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Gas Myths Survey: “Gassy” Advice to Save Money at the Pump
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Most people know that they can save gasoline by shifting into neutral when going downhill, and that the act of turning off the A/C and opening the windows conserves fuel. Unfortunately, what most people “know” isn’t always true, according to a recent survey we conducted.
When asked about eight gas-saving myths, a majority of respondents believed that six of the erroneous tips were true.
Eighty-three percent of people polled knew that over-inflating the tires does not save gas.
To be sure, you should keep your tires inflated to the proper pressure. According to the U.S. Department of Energy, under-inflated tires can lower gas mileage by 0.3 percent for every 1 psi drop in pressure of all four tires.
Another 55.3 percent believed that pumping gas during cool weather does not give you more fuel for your money.
A common myth says that since gasoline is denser at cooler temperatures, you receive significantly more during cooler weather. In reality, the difference is minor, about 1 percent for every 15 degree Fahrenheit increase according to a California Energy Commission Fuel Delivery Temperature Study.
However, most people fell for the following misinformation:
67.7 percent said the best way to save money is to buy from gas stations offering discounts for cash purchases, or that it makes no difference where and how gasoline is purchased.
In fact, consumers can usually save money by paying with credit cards that offer cash back on gas purchases. Only 17.5 percent of respondents said they usually pay for gas with cash-back rewards cards.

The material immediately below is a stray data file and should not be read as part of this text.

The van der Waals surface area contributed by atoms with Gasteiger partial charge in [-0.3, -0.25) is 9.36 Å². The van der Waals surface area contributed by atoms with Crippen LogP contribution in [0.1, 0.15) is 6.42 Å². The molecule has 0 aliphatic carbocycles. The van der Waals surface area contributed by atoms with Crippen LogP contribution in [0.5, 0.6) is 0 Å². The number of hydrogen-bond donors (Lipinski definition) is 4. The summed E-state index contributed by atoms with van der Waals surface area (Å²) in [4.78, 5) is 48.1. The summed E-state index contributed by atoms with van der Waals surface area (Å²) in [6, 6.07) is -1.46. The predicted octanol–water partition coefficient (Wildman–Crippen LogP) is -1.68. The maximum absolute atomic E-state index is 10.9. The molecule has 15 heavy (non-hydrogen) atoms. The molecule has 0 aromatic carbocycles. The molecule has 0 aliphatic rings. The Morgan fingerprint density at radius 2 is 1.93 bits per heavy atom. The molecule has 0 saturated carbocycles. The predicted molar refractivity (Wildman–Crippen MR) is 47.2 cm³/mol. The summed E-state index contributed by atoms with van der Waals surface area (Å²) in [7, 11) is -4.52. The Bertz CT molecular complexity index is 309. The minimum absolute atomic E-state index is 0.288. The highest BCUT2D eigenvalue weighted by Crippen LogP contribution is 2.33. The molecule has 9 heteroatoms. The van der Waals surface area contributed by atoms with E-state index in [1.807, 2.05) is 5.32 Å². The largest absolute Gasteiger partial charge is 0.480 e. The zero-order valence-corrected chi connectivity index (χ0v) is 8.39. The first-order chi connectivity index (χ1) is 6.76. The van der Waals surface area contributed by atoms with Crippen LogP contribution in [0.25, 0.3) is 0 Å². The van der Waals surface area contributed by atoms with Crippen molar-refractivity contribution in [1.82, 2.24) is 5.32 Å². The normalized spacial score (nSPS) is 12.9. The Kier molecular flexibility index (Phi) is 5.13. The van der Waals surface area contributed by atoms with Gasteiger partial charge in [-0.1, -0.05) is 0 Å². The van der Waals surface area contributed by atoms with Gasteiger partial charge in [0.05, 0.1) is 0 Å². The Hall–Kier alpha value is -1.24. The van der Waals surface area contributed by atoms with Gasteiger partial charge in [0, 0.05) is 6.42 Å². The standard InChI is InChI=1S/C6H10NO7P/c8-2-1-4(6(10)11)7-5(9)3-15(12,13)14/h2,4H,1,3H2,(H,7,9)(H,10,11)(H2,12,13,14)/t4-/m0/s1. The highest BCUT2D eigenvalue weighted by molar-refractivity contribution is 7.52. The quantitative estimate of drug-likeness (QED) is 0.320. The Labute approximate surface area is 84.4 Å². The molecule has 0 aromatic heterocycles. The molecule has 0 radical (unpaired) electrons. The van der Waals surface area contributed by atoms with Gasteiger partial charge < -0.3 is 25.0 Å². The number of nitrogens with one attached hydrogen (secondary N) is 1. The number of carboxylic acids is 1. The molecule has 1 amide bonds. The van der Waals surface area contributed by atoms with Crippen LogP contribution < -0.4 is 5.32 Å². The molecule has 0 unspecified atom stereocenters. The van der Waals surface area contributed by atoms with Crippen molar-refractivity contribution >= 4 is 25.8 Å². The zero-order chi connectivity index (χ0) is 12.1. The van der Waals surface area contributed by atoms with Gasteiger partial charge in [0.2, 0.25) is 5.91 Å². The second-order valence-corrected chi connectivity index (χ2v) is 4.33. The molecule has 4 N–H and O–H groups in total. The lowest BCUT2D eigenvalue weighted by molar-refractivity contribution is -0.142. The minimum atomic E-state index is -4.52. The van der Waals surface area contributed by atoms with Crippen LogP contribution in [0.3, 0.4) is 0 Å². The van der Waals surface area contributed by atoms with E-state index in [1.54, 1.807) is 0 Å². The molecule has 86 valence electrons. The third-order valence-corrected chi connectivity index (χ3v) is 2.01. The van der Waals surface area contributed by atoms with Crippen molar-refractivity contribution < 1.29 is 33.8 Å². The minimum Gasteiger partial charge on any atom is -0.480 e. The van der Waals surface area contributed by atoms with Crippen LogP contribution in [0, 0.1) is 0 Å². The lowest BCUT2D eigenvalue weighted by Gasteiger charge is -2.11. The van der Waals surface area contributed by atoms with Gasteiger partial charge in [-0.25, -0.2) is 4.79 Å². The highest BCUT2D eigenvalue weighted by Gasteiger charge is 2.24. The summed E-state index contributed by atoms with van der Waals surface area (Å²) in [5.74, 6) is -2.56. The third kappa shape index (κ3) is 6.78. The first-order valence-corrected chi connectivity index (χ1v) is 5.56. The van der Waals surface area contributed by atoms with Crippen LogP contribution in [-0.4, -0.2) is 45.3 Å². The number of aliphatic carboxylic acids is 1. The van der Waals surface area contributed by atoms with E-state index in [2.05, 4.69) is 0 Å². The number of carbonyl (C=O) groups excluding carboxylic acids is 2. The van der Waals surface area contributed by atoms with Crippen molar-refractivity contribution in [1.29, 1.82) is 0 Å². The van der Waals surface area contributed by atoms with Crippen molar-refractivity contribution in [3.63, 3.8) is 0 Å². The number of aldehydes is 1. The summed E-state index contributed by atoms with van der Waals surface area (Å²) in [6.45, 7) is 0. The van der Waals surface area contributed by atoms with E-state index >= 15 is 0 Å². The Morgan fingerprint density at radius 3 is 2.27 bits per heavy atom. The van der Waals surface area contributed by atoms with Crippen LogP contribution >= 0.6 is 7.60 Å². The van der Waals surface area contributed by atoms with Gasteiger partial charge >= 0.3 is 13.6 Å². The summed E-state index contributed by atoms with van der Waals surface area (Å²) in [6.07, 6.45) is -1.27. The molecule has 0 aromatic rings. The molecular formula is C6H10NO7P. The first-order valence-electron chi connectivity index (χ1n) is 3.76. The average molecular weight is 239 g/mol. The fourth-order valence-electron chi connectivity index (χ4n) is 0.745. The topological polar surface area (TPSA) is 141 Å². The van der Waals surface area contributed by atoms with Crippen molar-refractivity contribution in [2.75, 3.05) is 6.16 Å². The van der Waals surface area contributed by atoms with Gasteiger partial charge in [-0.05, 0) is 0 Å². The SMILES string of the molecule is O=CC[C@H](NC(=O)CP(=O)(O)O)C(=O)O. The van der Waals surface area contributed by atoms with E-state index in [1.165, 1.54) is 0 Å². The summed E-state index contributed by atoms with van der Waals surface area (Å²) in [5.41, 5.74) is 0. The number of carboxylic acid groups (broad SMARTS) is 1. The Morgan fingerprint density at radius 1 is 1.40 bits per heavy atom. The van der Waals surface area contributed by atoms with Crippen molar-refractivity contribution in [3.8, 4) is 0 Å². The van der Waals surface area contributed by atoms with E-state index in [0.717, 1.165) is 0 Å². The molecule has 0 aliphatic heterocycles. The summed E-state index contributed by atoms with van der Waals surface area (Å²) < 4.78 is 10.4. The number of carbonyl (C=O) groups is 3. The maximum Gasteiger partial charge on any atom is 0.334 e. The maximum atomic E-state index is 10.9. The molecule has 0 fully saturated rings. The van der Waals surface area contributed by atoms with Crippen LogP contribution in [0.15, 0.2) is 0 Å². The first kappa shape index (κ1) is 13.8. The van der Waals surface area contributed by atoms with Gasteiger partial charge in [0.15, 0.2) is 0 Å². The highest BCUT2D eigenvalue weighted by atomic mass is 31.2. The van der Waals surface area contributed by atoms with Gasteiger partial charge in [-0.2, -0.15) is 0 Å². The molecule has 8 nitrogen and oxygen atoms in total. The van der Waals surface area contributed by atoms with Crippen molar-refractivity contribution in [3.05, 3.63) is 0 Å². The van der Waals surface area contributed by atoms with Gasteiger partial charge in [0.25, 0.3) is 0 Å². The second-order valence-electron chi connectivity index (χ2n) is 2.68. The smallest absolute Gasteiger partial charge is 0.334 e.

54.3 percent believe that gas mileage can be improved by using fuel additives.
After testing 100 different products claiming to improve mileage, the Federal Trade Commission found that none of them significantly improved gas mileage. While some gas-saving products work, the savings have been small, according to the Federal Trade Commission.
One of the most persistent myths is that turning off the air conditioning and opening the car windows can save gasoline. More than 56 percent believe the myth. This advice may have been true years ago, but doesn’t apply to most modern cars. Tests conducted by Consumer Reports showed that while A/C uses slightly more fuel, the drag caused by the open windows negates any fuel savings.
51 percent believe you can save gasoline by shifting into neutral when driving downhill. Again, this advice may have been true when cars were equipped with carburetors, since shifting into neutral cuts off fuel to the engine. However, most modern fuel-injected cars keep burning gasoline even when you take your foot off the gas pedal.
A whopping 87.4 percent of respondents believe that changing the air filter regularly and/or installing gas-saving devices will increase gasoline mileage. Fact: The Department of Energy found that gas mileage was not reduced when today’s air filters got dirty (on cars using modern fuel-injectors). Meanwhile, tests of gas-saving devices by Consumer Reports revealed that none of them saved appreciable amounts of gas, and some actually decreased gas mileage.
We were encouraged by the fact that only 2.3 percent of people would drive more than five miles to save five cents per gallon.
On the other hand, it’s frustrating that more people aren’t taking advantage of credit cards that pay cash back on gas. Of all the money-saving tactics available, gas credit cards are the easiest to use.
From May 30 to June 2, 2012 CreditDonkey polled 515 Americans with eight multiple choice and true/false questions based on popular and persistent gas-saving myths.
70.5% of respondents expect gas prices to be higher next year. What do you think?
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